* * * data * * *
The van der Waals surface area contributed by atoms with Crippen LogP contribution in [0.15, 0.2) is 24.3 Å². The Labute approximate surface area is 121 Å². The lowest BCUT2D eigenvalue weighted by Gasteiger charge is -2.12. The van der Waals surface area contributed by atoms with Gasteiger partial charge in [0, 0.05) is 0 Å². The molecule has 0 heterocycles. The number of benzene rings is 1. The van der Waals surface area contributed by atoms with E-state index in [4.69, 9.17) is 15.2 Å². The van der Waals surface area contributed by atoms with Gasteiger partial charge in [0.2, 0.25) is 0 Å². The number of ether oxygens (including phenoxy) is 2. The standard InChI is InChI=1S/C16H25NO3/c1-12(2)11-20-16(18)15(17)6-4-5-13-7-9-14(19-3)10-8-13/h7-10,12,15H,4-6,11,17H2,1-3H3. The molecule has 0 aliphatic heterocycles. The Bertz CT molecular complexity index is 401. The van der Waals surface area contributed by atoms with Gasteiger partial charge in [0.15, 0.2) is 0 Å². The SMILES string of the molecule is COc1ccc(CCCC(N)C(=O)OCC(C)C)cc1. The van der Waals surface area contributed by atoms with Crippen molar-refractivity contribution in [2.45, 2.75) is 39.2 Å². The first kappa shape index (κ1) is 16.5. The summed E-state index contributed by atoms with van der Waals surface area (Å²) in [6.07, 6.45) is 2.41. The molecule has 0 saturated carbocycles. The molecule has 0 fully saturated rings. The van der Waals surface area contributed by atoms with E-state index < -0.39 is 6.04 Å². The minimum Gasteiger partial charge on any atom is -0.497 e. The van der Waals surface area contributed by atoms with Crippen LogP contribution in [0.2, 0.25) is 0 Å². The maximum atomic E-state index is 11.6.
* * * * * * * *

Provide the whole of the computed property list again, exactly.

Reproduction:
The van der Waals surface area contributed by atoms with Crippen LogP contribution in [0.15, 0.2) is 24.3 Å². The Labute approximate surface area is 121 Å². The lowest BCUT2D eigenvalue weighted by Gasteiger charge is -2.12. The van der Waals surface area contributed by atoms with Gasteiger partial charge in [0, 0.05) is 0 Å². The molecule has 0 heterocycles. The number of benzene rings is 1. The van der Waals surface area contributed by atoms with E-state index in [4.69, 9.17) is 15.2 Å². The van der Waals surface area contributed by atoms with Gasteiger partial charge in [0.2, 0.25) is 0 Å². The number of ether oxygens (including phenoxy) is 2. The standard InChI is InChI=1S/C16H25NO3/c1-12(2)11-20-16(18)15(17)6-4-5-13-7-9-14(19-3)10-8-13/h7-10,12,15H,4-6,11,17H2,1-3H3. The molecule has 0 aliphatic heterocycles. The Bertz CT molecular complexity index is 401. The van der Waals surface area contributed by atoms with Gasteiger partial charge in [0.15, 0.2) is 0 Å². The SMILES string of the molecule is COc1ccc(CCCC(N)C(=O)OCC(C)C)cc1. The van der Waals surface area contributed by atoms with Crippen molar-refractivity contribution in [2.45, 2.75) is 39.2 Å². The first kappa shape index (κ1) is 16.5. The summed E-state index contributed by atoms with van der Waals surface area (Å²) in [6.07, 6.45) is 2.41. The molecule has 0 saturated carbocycles. The molecule has 0 fully saturated rings. The van der Waals surface area contributed by atoms with E-state index < -0.39 is 6.04 Å². The minimum Gasteiger partial charge on any atom is -0.497 e. The van der Waals surface area contributed by atoms with Crippen LogP contribution in [0.2, 0.25) is 0 Å². The maximum atomic E-state index is 11.6.